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(Thus leaning on mine elbow, I begin)
And fits the mounting spirit like myself :
A Defcription of England.
(2) That pale that white-fac'd fhore, Whofe foot fpurns back the ocean's roaring tides,
true) ftrikes me on reading the paffage. "Richard fays, the traveller and his tooth-pick fhall be both at his table, and for my own part, he goes on, when 1 have fuffic'd my knightly ftomach, then I fhall fit at my ease picking my teeth, and catechifing my picked man of countries, i. e. my traveller who has already picked his teeth, and does not take the liberty which I do, to loll on his elbow, and pick his teeth, being fubfervient to my commands, and waiting for my catechifing him." In this fenfe picked is right in the old copies.
(2) That, &c.] Shakespear, like a true lover of his country, has never omitted any opportunity to celebrate it or his countrymen, the reader will find befides the paffages in the prefent play, one in Richard II. A. 2. S. 1. and Cymbeline, A. 3. S 1. Spenfer too forgot not to pay due honours to his country in his Fairie Queene, but has given us one whole Canto, which he entitles,
And coops from other lands her islanders
Defcription of an English Army.
His marches are expedient to this town,
A chronicle of Briton kings
B. 2. C. 10%
Neither has Milton omitted to mention his country; in his admirable mafk of Comus, he calls it
The greatest and the best of all the main ; And his countrymen, An old and haughty nation proud in arms.
(3) With them, &c.] There is a flight error in the pointing here, which I the rather take notice of, as it runs thro' all the editions, and feems to have given the editors a wrong fenfe of the paffage; 'tis faid, the king is come with the mother qucen,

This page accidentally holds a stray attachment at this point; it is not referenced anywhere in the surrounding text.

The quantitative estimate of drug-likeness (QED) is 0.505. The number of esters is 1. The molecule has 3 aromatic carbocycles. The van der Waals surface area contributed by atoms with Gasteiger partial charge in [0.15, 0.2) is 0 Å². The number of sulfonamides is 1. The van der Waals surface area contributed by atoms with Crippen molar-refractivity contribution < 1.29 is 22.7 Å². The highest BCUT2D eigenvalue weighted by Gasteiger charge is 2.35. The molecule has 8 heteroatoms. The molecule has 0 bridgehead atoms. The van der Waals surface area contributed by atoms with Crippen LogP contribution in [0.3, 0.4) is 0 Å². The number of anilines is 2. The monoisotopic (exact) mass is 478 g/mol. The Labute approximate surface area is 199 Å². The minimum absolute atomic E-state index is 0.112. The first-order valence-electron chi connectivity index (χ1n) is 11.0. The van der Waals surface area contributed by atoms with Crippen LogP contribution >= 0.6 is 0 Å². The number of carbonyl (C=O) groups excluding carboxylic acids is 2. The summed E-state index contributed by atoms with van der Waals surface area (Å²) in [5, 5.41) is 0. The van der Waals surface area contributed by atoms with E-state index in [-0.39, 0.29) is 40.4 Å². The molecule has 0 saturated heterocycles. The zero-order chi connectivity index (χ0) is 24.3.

With her, her niece the lady Blanch of Spain,
With them a baftard of the king deceas'd,
I think there is no doubt, the femicolon fhould be after the baftard of the king deceas'd; then he adds, and all the unfettled humours of the land, rafh, &c. have fold, &c." Scathe in the laft line but two, fignifies damage, hurt, mifchief, derived from a Saxon word: Skinner fays, it is yet ufed in Lincolnshire, which it might have been in his time, and probably may be now, tho' I don't recollect ever to have heard it.
With lady's faces, and fierce dragon's fpleens,
By how much unexpected, by fo much We must awake endeavour for defence; For courage mounteth with occafion.
SCENE II. A Boafter.
What cracker is this fame, that deafs our ears With this abundance of fuperfluous breath?
SCENE IV. Defcription of Victory, by the French.
You men of Angiers, open wide your gates,
By the English.
Rejoice, you men of Angiers, ring your bells, King John, your king, and England's, doth approach, Commander of this hot, malicious day:
Their armours that march'd hence, fo filver-bright,
SCENE V. A compleat Lady.
If lufty love fhould go in queft of beauty,
SCENE VI. On Commodity, or Self- Intereft.
Rounded in the ear
With that fame purpose-changer, that sly devil,
Of kings, of beggars, old men, young men, maids, Who having no external thing to lofe
But the word maid, cheats the poor maid of that;
The world, which of itself is poised well,
This fway of motion, this commodity,
Tokens of Grief.
* What doft thou mean by fhaking of thy head? Why doft thou look fo fadly on my son ? What means that hand upon that breast of thine? Why holds thine eye that lamentable rheum, Like a proud river peering o'er its bounds? Be thefe fad fighs confirmers of thy words? Then speak again, not all thy former tale, But this one word, whether thy tale be true.
A Mother's Fondness for a beautiful Child. (4) If thou, that bid'ft me be content, wert grim Ugly, and fland'rous to thy mother's womb,
*What, &c.] So Seneca in his Oedipus fays,
Effari dubitas? cur genas mutat color ?
And in his Agamemnon,
Licet ipfa fleas, totus in vultu dolor eft.
What fecret forrows roll within thy breast,
(4) If thou, &c.] So in the Unnatural combat of Malfinger, the father, who was struggling with the violent and fhocking paffion He had conceiv'd for his daughter, obferves,